How to Care for Your Antique Singing Bowls
The condition of singing bowls when found:
Most of the antique bowls in circulation today have passed through the hands of specialist bowl dealers in Kathmandu, Nepal. The condition of these bowls when found in the Himalayas varies considerably depending upon their age and the uses to which they have been put. Most will have served multiple purposes, both sacred and mundane, and a certain amount of wear and tear is inevitable. Many will be heavily tarnished and coated with dirt and grime. Some will be thick with residue while others will be heavily stained or even corroded. Only a small percentage of bowls arrive in Kathmandu clean and in a good state of preservation. However, very few bowls will be sold in their ‘as found’ condition like the one below.
Antique Lingam Singing Bowl in ‘As Found’ Condition
Your bowl has already been cleaned:
It is highly likely that your antique singing bowl has already been washed or cleaned, if not by the dealer in Nepal, then by the importer who sold it to you. No one wants a bowl that is caked in dirt and grime! A few bowl dealers go further, and try to improve the look of their bowls by using abrasive materials and a combination of chemical solvents and electric grinders and polishers, although they are unlikely to mention this to their customers. This is frequently the case with rare and valuable specimens that are in high demand by collectors around the world. Unfortunately Western dealers have little or no say in the restoration process. It’s usually fait accompli by the time they learn of a bowls existence, and while some bowls benefit from this process a great many more are ruined. This is why it is so important for an importer to inspect and hand-pick his stock at source.
It is hard to say if this beautiful antique Jambati bowl has been well preserved or skillfully cleaned
However, sensitive and skillful cleaning by a Tibetan or Nepalese singing bowl expert can also add value to an ancient bowl by removing unsightly stains and revealing hidden decorative features. Indeed, it is sometimes extremely difficult to distinguish between a beautifully restored bowl and one that has been well cared for during a lifetime of ceremonial use or dry grain storage.
It’s only natural to want our antique singing bowls to look their best and be clean and free of stains, blemishes and other disfigurements. A rinse under the tap is fine, but before we set to work systematically removing the remaining dirt, grim and patina acquired over the years, it’s worth pausing to reflect on what we are about to do. Cleaning will improve the appearance of your bowl in the sense that it will look brighter, shinier and newer, and it might even sing more readily, but it will also erase some of your bowl’s history, its life-story, and it might not look and feel quite as antique as it did before.
Antique singing bowls are made of bronze, and it’s well known to dealers and collectors in the art world that bronze acquires a colour and patina that enhances its beauty over time. The aging process generally adds interest, character and value to an item, and for some it would border on the sacrilegious to unnecessarily remove it by hearty cleaning and polishing. It would be a little like taking a treasured antique desk, a family heirloom that had gracefully aged and mellowed down the centuries, and stripping and re-polishing it to appear new. This is not the same as sensitive and skillful cleaning.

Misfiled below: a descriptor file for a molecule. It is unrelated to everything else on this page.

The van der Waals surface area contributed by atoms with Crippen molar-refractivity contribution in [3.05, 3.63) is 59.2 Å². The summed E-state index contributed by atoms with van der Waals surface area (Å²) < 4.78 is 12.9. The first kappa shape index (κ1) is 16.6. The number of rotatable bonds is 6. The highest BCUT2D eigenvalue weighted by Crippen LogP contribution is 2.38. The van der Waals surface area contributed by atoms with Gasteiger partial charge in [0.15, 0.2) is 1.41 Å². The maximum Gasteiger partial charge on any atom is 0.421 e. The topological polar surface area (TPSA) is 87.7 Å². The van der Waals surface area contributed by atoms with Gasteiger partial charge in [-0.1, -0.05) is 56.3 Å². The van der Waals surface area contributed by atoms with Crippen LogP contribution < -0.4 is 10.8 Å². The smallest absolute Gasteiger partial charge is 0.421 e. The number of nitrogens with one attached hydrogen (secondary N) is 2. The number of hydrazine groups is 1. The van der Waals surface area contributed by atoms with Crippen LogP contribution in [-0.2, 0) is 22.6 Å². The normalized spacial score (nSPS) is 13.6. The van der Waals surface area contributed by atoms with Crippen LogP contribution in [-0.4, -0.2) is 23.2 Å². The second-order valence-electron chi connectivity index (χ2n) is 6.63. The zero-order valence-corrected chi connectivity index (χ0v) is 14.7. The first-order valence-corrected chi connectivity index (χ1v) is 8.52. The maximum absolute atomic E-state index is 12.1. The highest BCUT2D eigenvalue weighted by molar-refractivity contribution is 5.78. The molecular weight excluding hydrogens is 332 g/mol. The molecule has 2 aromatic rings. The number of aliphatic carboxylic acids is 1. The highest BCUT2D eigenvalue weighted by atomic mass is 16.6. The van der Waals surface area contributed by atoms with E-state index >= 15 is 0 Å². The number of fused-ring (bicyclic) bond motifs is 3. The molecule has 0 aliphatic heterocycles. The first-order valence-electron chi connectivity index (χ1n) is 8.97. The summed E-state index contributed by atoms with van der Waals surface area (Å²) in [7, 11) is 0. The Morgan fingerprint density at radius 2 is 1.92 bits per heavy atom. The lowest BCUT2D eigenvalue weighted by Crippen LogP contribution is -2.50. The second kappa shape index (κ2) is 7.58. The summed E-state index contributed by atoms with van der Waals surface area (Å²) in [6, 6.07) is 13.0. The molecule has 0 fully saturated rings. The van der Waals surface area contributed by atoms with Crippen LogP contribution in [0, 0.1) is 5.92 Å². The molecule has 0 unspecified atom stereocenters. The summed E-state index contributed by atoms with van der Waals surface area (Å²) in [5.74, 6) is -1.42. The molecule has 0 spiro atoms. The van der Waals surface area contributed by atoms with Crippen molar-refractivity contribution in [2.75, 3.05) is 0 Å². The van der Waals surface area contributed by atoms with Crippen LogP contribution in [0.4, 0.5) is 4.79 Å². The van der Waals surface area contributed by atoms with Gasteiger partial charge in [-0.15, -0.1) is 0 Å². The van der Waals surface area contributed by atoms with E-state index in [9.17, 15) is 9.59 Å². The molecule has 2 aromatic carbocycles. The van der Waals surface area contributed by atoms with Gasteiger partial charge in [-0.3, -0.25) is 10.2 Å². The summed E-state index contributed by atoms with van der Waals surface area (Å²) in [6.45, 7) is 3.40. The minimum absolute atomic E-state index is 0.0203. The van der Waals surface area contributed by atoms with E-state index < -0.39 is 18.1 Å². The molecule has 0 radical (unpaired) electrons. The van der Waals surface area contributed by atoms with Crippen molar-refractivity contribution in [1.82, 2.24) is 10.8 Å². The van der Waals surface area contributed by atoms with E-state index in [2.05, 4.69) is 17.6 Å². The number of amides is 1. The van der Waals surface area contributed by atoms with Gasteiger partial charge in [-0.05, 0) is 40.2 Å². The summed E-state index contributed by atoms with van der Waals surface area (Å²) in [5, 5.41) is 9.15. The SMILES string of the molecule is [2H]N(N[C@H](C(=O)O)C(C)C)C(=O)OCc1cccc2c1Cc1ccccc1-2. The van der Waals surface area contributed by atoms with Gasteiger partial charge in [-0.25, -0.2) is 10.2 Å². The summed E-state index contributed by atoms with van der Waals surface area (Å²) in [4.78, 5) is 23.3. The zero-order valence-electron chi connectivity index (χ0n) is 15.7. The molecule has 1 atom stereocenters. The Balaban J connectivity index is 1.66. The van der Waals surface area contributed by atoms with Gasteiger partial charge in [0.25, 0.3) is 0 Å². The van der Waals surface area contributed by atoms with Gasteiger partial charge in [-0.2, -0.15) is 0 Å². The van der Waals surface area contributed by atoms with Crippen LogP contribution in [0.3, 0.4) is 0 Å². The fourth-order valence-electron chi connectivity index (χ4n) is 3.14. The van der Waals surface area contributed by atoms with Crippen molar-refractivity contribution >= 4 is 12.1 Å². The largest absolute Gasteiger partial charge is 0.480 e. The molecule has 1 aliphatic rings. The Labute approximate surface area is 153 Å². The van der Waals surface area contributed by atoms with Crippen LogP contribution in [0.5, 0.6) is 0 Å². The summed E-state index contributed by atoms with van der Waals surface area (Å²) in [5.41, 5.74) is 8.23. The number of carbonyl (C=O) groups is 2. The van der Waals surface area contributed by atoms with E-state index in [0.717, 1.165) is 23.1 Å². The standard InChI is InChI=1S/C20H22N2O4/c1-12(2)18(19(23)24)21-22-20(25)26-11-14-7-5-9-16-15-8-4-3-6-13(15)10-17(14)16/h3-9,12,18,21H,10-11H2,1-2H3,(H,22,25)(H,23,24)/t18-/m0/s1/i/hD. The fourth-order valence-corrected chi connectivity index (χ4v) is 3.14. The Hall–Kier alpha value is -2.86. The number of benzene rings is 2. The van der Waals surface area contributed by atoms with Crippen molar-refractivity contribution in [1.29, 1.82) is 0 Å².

Washing and gentle cleaning to remove dirt, grime and the the residue of other substances is fine, but vigorous scouring of singing bowls to brighten the surface and remove the patina acquired from years of use somehow seems disrespectful to their venerable status as sacred musical instruments, and detrimental to their individual life-story, character and antiquity. I personally prefer my singing bowls to look, feel, and sing like the antiques they are…so if in doubt my advice is to leave well alone!
Display, Storage and Transportation:
Many of my singing bowls, including those on this website, were selected as much for their aesthetic appeal as for their quality of sound. Some people keep their bowls safely tucked away out of sight inside specially made cloth bags until required. But antique singing bowls are interesting and beautiful objects to look at, intriguing to visitors, and easy to display…and bowls that are accessible are more likely to be played. My own bowls are displayed individually and in groups on Tibetan silk brocade bowl cushions about the house…on a bookcase in the sitting room, beside a Balinese house-shrine in the hall, and on top of a large oriental sideboard on the galleried landing where I work. All the bowls have their own particular mallets or ringers inside or beside them so that they can be struck in passing, or readily picked up and played.
Ideally each bowl should have its own special place…somewhere quiet, and safely beyond the reach of small hands and pets…but if the collection is large, and space is at a premium, they will probably end up nesting inside each other…and nesting bowls rarely get played! Although this is far from ideal, they are unlikely to come to harm if sensibly stored in this way providing care is taken not to nest bowls of a similar size together, as they can prove extremely difficult to separate.
Nesting bowls may be fine for static storage in the home, but extreme care should be taken when transporting them from place to place in this fashion. They should be individually wrapped and separated one from the other between layers of paper, cloth or foam sponge, and then bound tightly together to prevent movement. Avoid packing too many together as there is a strong possibility of cracking if knocked or dropped.